Absolute zero: The coldest temperature it is physically possible to reach, at -273.15oC, though no one has ever reached all the way down to absolute zero. The coldest temperature ever reached is less than a billionth of a degree above abolute zero. The Kelvin temperature scale is measured from abolute zero.
All-Sky Survey: Planck's mission is to observe the entire sky. It does this in around seven months, as that's how long it takes it to swing round the Sun as it orbits L2 and see the whole sky. One such seven month period is called an "All-Sky Survey". Planck will perform two surveys as part of its primary mission, and then hopefully go on to perform more until its helium runs out.
Black Body: A black body is the (rather misleading) name for an object that is a perfect absorber and emitter of radiation. It does not have to be black! It is the term which describes an object that emits radiation with a characteristic spectrum, peaking at a specific wavelength. The CMB looks like a perfect black body with a temperature of about 3 K, with emission peaking at a wavelength of light around 1 mm. The Sun looks like an almost perfect black body with a temperature of 6000 K, with emission peaking at around 500 nm (in the middle of the visible light spectrum, somewhere near green). The Sun looks white, or at least yellow, because it has relatively large amounts of the rest of the visible spectrum in it. The atmosphere also scatters blue light (shorter wavelength) more than red light, which changes the apparent colour ever so slightly.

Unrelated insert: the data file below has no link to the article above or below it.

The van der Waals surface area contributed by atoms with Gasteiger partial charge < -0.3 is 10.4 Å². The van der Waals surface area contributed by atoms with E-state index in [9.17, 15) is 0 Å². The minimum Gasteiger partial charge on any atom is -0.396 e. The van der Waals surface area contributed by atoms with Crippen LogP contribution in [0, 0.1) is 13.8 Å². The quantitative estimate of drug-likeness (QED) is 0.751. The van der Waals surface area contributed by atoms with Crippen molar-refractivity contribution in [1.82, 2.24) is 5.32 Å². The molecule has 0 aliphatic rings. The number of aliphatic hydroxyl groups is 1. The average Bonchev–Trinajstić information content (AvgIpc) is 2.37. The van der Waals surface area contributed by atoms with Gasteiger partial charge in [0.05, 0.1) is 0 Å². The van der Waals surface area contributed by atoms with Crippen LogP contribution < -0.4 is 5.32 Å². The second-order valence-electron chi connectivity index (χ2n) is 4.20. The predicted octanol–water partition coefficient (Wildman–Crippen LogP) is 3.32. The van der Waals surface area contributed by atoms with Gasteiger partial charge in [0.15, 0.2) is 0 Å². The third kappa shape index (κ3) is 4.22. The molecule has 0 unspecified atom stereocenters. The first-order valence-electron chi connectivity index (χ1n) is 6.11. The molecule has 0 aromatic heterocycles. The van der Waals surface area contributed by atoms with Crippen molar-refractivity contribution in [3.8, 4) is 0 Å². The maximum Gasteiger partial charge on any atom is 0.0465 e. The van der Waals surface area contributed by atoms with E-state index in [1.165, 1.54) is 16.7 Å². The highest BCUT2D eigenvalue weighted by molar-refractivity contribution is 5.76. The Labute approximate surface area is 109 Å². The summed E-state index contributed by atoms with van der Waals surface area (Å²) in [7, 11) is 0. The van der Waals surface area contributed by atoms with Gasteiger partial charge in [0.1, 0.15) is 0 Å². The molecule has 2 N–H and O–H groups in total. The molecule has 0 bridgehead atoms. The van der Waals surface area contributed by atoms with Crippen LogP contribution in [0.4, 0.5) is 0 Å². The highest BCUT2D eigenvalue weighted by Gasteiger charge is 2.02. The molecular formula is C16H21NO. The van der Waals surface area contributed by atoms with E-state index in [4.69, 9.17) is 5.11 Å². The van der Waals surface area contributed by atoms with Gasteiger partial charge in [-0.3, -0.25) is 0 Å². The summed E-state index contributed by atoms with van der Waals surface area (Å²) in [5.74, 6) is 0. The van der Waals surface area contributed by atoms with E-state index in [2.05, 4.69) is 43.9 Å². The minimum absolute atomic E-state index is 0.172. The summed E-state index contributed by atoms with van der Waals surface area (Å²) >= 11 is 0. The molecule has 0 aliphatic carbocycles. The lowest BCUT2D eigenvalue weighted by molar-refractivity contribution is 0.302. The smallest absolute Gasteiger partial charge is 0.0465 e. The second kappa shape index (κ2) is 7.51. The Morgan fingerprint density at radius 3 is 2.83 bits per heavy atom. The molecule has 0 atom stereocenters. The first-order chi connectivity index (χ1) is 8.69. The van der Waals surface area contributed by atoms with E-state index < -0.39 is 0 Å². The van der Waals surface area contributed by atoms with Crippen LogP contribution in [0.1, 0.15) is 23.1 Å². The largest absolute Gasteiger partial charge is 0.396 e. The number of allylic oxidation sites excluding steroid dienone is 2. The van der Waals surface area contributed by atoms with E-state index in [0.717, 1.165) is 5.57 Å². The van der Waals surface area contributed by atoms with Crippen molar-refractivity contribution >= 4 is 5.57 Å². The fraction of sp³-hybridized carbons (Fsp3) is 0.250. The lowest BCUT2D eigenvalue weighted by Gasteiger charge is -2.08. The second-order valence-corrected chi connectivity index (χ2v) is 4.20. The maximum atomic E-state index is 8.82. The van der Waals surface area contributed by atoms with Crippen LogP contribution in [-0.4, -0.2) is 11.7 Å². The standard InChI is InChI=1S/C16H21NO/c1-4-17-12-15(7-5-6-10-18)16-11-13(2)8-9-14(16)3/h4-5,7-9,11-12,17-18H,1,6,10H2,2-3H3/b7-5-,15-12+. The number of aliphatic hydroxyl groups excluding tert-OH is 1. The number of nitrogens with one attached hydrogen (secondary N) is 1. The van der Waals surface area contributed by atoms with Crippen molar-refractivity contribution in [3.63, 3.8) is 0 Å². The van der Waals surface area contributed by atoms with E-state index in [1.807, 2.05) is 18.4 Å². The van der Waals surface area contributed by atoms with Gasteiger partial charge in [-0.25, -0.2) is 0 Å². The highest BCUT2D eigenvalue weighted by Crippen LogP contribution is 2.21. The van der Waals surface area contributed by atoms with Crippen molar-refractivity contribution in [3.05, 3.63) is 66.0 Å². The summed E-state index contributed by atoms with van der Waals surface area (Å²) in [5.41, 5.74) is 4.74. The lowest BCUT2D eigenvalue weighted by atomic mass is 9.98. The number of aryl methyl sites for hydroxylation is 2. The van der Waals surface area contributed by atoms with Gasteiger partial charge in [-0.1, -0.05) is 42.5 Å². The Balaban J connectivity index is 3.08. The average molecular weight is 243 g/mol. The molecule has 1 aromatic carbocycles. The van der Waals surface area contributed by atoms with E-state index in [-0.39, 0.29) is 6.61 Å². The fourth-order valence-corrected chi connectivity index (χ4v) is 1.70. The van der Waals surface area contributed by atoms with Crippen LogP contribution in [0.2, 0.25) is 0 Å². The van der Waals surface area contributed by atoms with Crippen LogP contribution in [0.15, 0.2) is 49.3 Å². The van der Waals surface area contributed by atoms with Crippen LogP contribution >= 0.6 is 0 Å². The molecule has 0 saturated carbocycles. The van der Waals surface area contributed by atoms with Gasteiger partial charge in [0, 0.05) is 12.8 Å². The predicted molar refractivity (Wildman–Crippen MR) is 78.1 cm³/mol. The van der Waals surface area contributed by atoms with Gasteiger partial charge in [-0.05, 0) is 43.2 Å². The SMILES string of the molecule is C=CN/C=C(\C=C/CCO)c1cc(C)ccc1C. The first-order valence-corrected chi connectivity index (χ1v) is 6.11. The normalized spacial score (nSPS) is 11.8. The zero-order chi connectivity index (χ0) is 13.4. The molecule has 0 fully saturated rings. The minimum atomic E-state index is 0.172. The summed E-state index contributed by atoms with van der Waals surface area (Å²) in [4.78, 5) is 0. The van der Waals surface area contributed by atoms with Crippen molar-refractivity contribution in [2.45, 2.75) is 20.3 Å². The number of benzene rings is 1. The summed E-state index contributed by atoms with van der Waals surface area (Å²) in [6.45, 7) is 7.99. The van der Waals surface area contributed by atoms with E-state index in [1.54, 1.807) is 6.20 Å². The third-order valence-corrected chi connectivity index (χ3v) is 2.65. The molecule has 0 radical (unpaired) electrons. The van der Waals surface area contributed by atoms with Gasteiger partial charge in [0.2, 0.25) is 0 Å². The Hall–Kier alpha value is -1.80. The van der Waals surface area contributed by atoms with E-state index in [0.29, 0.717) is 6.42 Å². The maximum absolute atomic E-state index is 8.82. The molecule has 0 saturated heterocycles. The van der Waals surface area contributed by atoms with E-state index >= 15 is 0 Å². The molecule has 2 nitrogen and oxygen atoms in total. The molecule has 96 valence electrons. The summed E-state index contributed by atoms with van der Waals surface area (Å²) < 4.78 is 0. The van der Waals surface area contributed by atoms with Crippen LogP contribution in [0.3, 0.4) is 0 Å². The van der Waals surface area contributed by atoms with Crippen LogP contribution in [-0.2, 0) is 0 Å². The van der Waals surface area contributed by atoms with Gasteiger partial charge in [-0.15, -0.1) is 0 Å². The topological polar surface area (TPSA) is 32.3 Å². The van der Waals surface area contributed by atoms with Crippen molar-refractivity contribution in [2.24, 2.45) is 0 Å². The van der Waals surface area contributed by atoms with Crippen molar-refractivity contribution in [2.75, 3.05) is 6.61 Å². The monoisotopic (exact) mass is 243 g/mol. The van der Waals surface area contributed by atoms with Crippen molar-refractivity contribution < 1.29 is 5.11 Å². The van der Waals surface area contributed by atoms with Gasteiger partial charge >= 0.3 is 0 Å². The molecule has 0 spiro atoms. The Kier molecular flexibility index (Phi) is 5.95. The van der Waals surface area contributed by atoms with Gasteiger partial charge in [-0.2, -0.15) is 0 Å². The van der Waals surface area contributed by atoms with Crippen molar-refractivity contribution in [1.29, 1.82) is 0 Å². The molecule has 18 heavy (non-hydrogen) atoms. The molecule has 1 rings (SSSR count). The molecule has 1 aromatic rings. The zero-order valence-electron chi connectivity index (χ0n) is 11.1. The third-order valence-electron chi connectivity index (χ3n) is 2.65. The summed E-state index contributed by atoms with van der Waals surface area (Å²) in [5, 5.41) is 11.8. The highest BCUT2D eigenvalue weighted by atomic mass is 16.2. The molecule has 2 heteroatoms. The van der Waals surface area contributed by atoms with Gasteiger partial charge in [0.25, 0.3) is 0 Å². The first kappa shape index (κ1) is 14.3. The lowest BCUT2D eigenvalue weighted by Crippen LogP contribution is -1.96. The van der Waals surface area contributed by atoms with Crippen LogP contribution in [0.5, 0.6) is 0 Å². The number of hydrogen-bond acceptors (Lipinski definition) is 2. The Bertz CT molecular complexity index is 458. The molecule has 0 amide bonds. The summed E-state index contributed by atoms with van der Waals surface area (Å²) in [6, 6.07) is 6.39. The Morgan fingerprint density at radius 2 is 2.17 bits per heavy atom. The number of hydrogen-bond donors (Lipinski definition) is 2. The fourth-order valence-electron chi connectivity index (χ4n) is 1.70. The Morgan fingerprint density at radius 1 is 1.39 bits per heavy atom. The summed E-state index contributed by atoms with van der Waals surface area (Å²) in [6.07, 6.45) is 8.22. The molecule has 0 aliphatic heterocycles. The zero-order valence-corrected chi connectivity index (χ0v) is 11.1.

Cosmic Microwave Background (CMB for short): The afterglow of the Big Bang, showing the Universe as it was around 400,000 years after the Big Bang. The CMB appears as an almost constant black body with a temperature of 3 K. Tiny fluctuations, at the level of 1 part in 100,000, contain information about the age, structure and evolution of the Universe.
Cryogenics: Cryogenic systems are systems used to cool something down to very cold temperatures. At these low temperatures, elements which are gases at room temperature become liquids and then, at lower temperatures, solids. For example, Nitrogen (the main ingredient in air) becomes a liquid below 77 K (-196oC) and a solid below 63 K (-210oC).
Image credit: Wikipedia Commons